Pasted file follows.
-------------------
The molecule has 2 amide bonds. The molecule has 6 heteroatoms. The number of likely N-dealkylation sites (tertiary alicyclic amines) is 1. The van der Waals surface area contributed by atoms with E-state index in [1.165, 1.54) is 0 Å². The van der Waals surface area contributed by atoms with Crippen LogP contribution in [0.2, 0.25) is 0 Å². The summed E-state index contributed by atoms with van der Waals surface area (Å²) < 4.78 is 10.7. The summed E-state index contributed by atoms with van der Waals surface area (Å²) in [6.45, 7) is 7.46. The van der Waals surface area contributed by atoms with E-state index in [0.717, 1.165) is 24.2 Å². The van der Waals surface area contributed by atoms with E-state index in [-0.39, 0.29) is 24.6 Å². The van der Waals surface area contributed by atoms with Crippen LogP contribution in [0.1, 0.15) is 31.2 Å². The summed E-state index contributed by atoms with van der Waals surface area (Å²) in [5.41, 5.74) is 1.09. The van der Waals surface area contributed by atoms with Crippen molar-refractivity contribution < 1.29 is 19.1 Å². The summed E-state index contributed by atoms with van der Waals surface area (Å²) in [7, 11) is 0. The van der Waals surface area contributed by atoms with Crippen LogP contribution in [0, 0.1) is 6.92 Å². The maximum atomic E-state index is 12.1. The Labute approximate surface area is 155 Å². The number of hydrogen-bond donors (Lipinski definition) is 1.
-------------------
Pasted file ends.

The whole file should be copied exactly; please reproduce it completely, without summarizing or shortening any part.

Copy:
The molecule has 2 amide bonds. The molecule has 6 heteroatoms. The number of likely N-dealkylation sites (tertiary alicyclic amines) is 1. The van der Waals surface area contributed by atoms with E-state index in [1.165, 1.54) is 0 Å². The van der Waals surface area contributed by atoms with Crippen LogP contribution in [0.2, 0.25) is 0 Å². The summed E-state index contributed by atoms with van der Waals surface area (Å²) < 4.78 is 10.7. The summed E-state index contributed by atoms with van der Waals surface area (Å²) in [6.45, 7) is 7.46. The van der Waals surface area contributed by atoms with E-state index in [0.717, 1.165) is 24.2 Å². The van der Waals surface area contributed by atoms with E-state index in [-0.39, 0.29) is 24.6 Å². The van der Waals surface area contributed by atoms with Crippen LogP contribution in [0.1, 0.15) is 31.2 Å². The summed E-state index contributed by atoms with van der Waals surface area (Å²) in [5.41, 5.74) is 1.09. The van der Waals surface area contributed by atoms with Crippen molar-refractivity contribution < 1.29 is 19.1 Å². The summed E-state index contributed by atoms with van der Waals surface area (Å²) in [7, 11) is 0. The van der Waals surface area contributed by atoms with Crippen LogP contribution in [0, 0.1) is 6.92 Å². The maximum atomic E-state index is 12.1. The Labute approximate surface area is 155 Å². The number of hydrogen-bond donors (Lipinski definition) is 1.